Well, if there’s one thing you can say for definite about Thunder’s thirteenth studio album, it’s that the roll continues.
Having returned to the fray with 2015’s triumphant Wonder Days, Luke Morley, Danny Bowes and co. seem to be mining an endlessly generous seam of rock’n’roll gold.
Given the events of the past year or so, this is precisely the kind of thing that hits the spot – top-drawer tunes and no-nonsense, full-throttle delivery, with chief writer Morley clearly fuelled by anger and frustration, but still finding inspiration to lighten the mood with some cheery, upbeat rockers.
If you’re going to tackle serious stuff then you might as well go big straight from the off. Here it’s with the urgent and driven Last One Out Turn Off The Lights, putting the boot into Brexit, followed directly by possibly the heaviest song the band have ever written, Destruction, about mental illness and depression, and then we have The Smoking Gun, a low-key acoustic number smouldering with righteous fury.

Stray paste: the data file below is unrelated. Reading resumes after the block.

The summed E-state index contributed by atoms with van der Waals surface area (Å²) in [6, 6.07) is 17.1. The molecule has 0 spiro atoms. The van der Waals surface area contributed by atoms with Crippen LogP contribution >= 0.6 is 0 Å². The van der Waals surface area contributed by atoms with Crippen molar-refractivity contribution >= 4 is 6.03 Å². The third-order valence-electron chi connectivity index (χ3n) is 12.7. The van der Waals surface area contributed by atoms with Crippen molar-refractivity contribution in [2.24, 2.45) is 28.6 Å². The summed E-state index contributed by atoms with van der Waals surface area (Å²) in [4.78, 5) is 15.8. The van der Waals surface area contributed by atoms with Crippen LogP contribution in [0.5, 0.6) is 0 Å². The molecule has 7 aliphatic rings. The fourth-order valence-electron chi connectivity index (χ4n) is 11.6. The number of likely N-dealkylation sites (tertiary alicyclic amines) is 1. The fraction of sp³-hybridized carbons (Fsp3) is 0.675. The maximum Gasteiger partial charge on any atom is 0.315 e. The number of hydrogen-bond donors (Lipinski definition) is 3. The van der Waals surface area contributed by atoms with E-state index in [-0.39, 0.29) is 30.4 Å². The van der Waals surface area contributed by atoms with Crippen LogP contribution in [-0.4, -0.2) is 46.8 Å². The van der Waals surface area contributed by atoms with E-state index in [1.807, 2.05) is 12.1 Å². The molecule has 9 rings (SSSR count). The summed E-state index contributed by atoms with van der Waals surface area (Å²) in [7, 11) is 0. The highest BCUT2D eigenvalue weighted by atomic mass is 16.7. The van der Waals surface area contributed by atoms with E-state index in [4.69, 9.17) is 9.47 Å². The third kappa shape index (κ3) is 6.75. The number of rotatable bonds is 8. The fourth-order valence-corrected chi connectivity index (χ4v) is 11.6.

It’s quite a triple whammy to kick off the album with, and the dark mood is echoed on Force Of Nature, focusing on Donald Trump and what must have gone through his mind as he rose to power, the brooding Don’t Forget To Live Before You Die (carpe diem, baby), and St George’s Day, which, dissects immigration and intolerance.
Fortunately the heavy stuff is expertly balanced by some wonderfully carefree feel-good rockers. Going To Sin City, where ‘bad girls and pretty boys strut their stuff’, is a gloriously low-slung stomper. She’s A Millionairess is a bright and breezy piss-taking rocker (‘She can’t be too blond and she can’t be too thin’). Young Man is propelled by an infectiously bouncy riff.
The strutting, cheeky You’re Gonna Be My Girl is decorated with honky-tonk piano and has a middle section surely designed for crowd participation for when such things can happen again. And sitting in the middle of it all is I’ll Be The One, one of the finest ballads the band have ever written, featuring a rather ace Morley guitar solo.
Honest, consistent and uncompromising, All The Right Noises is quite the classy tour de force of songwriting prowess and pacy execution, with Thunder sounding enraged, engaged and thoroughly energised throughout. Which is just what we need right now.